King's Lynn Fitness Equipment

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Kings Lynn Information:

Kings Lynn Location: Norfolk, East Anglia, England, UK.

Kings Lynn Post Code: PE30

Dialling Code for Kings Lynn: 01553

Kings Lynn Population: 42,800 (Census of 2011)

Kings Lynn Ordnance Survey Map Reference: TF62390

First referred to as Lynn or Lin (and later as Bishop's Lynn), the lively market town of King's Lynn in Norfolk was during the past one of the most important ports in Britain. King's Lynn presently has a populace of around forty two thousand and lures in quite a high number of tourists, who head there to soak in the background of this lovely place and also to experience its countless excellent tourist attractions and events. The name of the town stems from the Celtic word for "pool or lake" and refers to the fact that the area used to be covered by an extensive tidal lake.

The town of King's Lynn is placed beside the Wash in Norfolk, that giant bite from the east coast of England where in twelve fifteen, King John supposedly lost all his treasures. He had been feasted by the burghers of Lynn (which it was named at that time), then a prospering port, but was scuppered by a fast rising October high tide as he made his way westwards over dangerous marshes on the way to Newark and the treasure was lost and never to be found again. A short while after this, King John passed away of a surfeit of lampreys (or a surfeit of peaches), based upon which report you read. At present King's Lynn was always a natural centre, the centre for commerce between the Midlands and the eastern counties, the railway terminus of the Ely, Cambridge, London main line, and also the bridge that links 'high' Norfolk heading toward the city of Norwich to the east, with 'low' Norfolk, the flat marshes and fenlands to the south of the Wash.

Kings-lynn-river-great-ouseThe royal connections of King's Lynn are more powerful these days compared to the days of King John. Just a few kilometers towards the north-east is Sandringham Park, a private estate owned by the Queen. The town itself stands predominantly on the easterly bank of the estuary of the muddy and wide River Great Ouse. The majority of the roads near to the river banks, notably those near to the the iconic St Margaret's Church, have remained much as they were two centuries ago.

If the town has a focal point it would likely be the ancient Tuesday Market Place into which King Street leads, in particular in the past several years ever since the Corn Exchange has been changed into a key entertainment centre. Most of the houses and buildings here are Victorian or even before this. These include the impressive Duke's Head Hotel, built in 1683, and a grade II listed building since 1951, the Corn Exchange (1854) and the Globe Hotel (first built in 1650).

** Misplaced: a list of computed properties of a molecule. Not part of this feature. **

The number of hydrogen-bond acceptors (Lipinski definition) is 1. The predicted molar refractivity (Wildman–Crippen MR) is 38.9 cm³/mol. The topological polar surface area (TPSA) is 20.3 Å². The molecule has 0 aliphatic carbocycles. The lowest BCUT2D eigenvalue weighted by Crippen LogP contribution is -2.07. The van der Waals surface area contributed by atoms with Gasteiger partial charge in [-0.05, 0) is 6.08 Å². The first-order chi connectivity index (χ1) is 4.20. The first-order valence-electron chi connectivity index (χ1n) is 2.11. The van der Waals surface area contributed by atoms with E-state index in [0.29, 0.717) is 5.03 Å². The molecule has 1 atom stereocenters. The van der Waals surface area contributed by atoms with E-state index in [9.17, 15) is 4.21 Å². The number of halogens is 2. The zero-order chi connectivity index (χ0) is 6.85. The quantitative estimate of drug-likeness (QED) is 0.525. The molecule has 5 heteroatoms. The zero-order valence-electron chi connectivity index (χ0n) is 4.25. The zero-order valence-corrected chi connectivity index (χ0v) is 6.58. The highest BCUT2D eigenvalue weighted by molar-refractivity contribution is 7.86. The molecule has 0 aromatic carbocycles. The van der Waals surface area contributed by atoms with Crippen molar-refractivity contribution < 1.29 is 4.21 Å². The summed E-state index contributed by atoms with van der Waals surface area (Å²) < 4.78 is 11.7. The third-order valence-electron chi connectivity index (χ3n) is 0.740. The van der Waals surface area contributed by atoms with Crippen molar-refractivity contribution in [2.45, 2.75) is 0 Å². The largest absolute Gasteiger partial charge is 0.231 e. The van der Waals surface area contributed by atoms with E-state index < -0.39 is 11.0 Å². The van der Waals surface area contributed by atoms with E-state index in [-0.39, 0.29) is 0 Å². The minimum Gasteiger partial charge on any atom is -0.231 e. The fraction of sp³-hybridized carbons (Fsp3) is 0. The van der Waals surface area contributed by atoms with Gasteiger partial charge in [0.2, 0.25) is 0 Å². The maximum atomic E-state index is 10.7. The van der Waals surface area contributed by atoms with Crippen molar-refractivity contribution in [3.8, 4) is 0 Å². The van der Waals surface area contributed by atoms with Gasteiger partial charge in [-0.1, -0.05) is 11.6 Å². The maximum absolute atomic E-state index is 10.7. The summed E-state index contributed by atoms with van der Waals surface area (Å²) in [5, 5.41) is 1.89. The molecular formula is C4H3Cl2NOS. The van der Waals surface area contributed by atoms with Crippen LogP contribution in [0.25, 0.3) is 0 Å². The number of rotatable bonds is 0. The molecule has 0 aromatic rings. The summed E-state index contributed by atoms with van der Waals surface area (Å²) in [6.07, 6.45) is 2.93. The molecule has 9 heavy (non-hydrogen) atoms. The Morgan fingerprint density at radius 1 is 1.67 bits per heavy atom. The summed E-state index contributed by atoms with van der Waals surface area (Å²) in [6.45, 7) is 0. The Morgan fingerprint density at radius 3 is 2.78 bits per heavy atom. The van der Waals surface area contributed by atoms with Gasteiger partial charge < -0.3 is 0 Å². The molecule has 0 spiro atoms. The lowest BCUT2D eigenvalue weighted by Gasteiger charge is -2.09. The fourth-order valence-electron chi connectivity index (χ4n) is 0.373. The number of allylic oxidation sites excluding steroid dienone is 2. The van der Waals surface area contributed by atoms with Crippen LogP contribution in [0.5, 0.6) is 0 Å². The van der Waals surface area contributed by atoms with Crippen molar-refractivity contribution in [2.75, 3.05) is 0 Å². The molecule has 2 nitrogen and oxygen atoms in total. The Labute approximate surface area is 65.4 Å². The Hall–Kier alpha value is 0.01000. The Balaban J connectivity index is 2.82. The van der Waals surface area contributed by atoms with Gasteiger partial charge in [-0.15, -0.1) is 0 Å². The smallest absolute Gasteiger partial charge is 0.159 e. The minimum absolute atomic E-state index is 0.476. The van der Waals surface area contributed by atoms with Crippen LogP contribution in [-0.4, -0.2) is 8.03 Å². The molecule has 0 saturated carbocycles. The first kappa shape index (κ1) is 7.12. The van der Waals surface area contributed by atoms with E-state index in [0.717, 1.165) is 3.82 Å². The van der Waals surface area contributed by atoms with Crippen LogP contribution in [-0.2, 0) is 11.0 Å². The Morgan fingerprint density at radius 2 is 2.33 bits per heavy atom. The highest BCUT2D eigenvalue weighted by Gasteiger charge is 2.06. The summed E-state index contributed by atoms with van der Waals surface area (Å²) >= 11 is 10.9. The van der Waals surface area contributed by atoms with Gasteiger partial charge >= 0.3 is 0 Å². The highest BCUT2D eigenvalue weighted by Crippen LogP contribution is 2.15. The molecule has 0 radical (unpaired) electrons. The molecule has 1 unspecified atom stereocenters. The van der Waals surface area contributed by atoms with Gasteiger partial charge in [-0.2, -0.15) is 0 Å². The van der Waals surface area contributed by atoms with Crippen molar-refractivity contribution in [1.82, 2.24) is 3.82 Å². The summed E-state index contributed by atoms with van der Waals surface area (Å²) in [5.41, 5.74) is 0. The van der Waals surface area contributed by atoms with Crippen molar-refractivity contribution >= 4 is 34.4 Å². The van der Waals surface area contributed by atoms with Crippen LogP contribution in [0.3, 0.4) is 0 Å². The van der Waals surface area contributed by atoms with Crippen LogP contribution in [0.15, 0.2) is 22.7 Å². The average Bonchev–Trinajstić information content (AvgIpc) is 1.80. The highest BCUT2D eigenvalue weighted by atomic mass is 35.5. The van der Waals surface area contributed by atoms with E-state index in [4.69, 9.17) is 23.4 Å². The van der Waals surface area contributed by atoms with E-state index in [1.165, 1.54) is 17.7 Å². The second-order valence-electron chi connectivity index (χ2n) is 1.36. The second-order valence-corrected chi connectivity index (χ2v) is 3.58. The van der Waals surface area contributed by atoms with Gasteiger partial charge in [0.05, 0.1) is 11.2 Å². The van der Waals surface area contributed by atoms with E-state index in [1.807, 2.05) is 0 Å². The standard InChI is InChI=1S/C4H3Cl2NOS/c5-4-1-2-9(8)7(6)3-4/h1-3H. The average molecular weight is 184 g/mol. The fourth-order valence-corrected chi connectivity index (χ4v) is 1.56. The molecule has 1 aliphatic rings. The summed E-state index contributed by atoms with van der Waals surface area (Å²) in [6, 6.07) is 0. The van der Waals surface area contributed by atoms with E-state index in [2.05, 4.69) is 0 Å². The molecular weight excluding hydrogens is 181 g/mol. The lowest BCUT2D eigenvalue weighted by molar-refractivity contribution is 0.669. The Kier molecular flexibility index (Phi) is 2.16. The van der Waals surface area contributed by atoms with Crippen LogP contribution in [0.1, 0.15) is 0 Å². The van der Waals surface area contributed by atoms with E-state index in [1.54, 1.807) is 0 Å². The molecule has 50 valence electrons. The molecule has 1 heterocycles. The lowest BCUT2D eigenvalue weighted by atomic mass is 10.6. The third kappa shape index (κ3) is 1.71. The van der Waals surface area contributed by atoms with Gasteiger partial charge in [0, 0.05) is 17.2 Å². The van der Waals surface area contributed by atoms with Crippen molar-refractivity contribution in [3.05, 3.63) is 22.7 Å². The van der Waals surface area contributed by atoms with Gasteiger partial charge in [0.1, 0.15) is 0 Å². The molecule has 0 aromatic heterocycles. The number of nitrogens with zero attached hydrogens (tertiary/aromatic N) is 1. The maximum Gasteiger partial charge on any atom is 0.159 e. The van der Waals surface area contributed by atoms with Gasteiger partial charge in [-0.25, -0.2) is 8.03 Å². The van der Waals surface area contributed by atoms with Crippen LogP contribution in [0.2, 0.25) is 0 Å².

A Brief History of King's Lynn Norfolk - Most probably at first a Celtic community, and unquestionably settled in the Saxon period it was registered just as Lun in the Domesday Book of 1086, and held by Bishop Almer of Elmham. The town only became known as King's Lynn in the sixteenth century, and had at first been known as Bishop's Lynn (and just Lynn before that), the Bishop's portion of the name was bestowed because it was governed by a Bishop, who established a Benedictine priory there in 1095, and it was this Bishop who initially granted the town the legal right to hold a street market in 1101. It was also at approximately this period that the St Margaret's Church was built.

The town ultimately grew to be a significant trading hub and port, with merchandise like salt, wool and grain exported from the harbor. By the 14th C, it was among the chief ports in Britain and a great deal of business was done with the Hanseatic League (Germanic and Baltic merchants), and the Hanseatic Warehouse being constructed for them in 1475.

The town of Bishop's Lynn suffered a couple of significant catastrophes in the 14th C, the first was a great fire which impacted a great deal of the town, and the second with the Black Death, a plague which claimed the lives of over fifty percent of the town's citizens during the years 1348-49. In 1537, in the rule of Henry the Eighth, Bishop's Lynn came under the control of the monarch as opposed to a bishop and was then recognized as King's Lynn, the year after the King also shut down the Benedictine Priory as part of his Dissolution of the Monasteries (1536 to 1541).